Welcome to my series on every PHP keyword and its usage. Today’s items: try, catch and finally.

These keywords help your code to gracefully handle exceptions that would otherwise end its execution with an ugly error message.

The try block includes the code that might throw an exception, while the catch block(s) handle any exceptions thrown in the try block.

Simple example

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<?php
try
{
	$time = new DateTime($_GET["date"]);
}
catch(Exception $e)
{
	echo "Could not parse date format, please try again";
	exit;
}

Multiple catch blocks

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<?php
try
{
	$twitter->getTweets();
}
catch(CommunicationException $e)
{
	echo "Could not connect to Twitter, please try again later";
	exit;
}
catch(AuthenticationException $e)
{
	echo "You are not signed in, please sign in and try again";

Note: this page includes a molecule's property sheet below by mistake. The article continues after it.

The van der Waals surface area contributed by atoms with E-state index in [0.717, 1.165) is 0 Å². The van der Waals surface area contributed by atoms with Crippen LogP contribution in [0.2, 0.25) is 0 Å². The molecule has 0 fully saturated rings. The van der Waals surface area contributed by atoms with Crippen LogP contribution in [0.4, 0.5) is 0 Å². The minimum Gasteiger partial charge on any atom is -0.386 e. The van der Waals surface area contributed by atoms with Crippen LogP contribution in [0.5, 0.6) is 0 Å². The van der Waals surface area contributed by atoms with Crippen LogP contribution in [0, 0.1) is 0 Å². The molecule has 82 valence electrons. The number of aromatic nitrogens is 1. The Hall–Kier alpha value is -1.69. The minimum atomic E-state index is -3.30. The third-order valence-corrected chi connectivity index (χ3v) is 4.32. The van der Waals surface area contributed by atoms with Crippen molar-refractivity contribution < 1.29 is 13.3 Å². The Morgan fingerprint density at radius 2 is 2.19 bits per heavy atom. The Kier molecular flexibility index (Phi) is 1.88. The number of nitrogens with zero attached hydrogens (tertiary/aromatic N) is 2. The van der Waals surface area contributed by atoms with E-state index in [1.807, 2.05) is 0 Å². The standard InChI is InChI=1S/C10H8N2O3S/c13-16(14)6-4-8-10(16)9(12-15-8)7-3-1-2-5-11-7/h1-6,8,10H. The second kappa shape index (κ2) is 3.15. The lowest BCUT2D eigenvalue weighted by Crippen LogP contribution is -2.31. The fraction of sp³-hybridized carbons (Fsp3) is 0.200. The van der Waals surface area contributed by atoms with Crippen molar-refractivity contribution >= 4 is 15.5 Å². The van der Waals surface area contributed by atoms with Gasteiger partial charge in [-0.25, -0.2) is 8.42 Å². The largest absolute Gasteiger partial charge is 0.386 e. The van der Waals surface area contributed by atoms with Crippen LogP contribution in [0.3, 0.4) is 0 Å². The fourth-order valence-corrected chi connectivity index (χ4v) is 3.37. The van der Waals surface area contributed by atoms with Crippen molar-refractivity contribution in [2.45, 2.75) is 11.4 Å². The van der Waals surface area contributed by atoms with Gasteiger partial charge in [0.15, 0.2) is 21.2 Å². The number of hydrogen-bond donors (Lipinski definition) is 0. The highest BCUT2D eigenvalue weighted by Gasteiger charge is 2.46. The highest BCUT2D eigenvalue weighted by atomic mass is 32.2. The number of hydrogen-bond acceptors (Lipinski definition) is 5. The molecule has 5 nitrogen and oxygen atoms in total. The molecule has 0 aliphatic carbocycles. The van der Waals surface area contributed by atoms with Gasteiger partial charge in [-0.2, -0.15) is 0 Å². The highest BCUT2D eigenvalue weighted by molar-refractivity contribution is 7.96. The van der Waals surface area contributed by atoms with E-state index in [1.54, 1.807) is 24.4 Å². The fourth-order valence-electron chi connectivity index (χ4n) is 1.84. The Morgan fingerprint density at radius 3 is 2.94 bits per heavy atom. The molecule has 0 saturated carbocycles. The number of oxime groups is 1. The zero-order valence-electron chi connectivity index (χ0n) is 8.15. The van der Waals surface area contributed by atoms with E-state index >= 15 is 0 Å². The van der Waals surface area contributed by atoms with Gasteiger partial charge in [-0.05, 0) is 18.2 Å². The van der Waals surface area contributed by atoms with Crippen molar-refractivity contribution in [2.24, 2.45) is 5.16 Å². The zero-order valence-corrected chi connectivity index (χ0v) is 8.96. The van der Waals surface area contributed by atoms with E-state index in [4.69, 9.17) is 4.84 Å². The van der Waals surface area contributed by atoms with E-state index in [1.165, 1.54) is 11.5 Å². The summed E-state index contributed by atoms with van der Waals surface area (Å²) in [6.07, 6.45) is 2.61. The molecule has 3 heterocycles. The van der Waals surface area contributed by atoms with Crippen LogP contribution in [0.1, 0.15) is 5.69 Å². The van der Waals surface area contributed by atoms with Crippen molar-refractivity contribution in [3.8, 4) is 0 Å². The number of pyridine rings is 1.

exit;
}

Combined catch blocks

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<?php
try
{
	$twitter->getTweets();
}
catch(CommunicationException | AuthenticationException $e)
{
	echo "Something went wrong, please try again later";
}

finally

The finally block contains code that will be executed whether or not an exception is thrown. It will be executed even if a catch statement closes the current scope.

The finally block is typically used to close any open connections or file pointers that would otherwise be left dangling, and to tidy up any other loose ends.

PHP does not require you to use a catch block if you have a finally block.

Example

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<?php
$twitter = new Twitter();
$twitter->connect();

try
{
	$twitter->sendTweet("There is no 'I' in 'me'.");
}
catch(ConnectionException $e)
{
	echo "Could not send tweet, please try again later";
	exit;
}
finally
{
	$twitter->disconnect();
}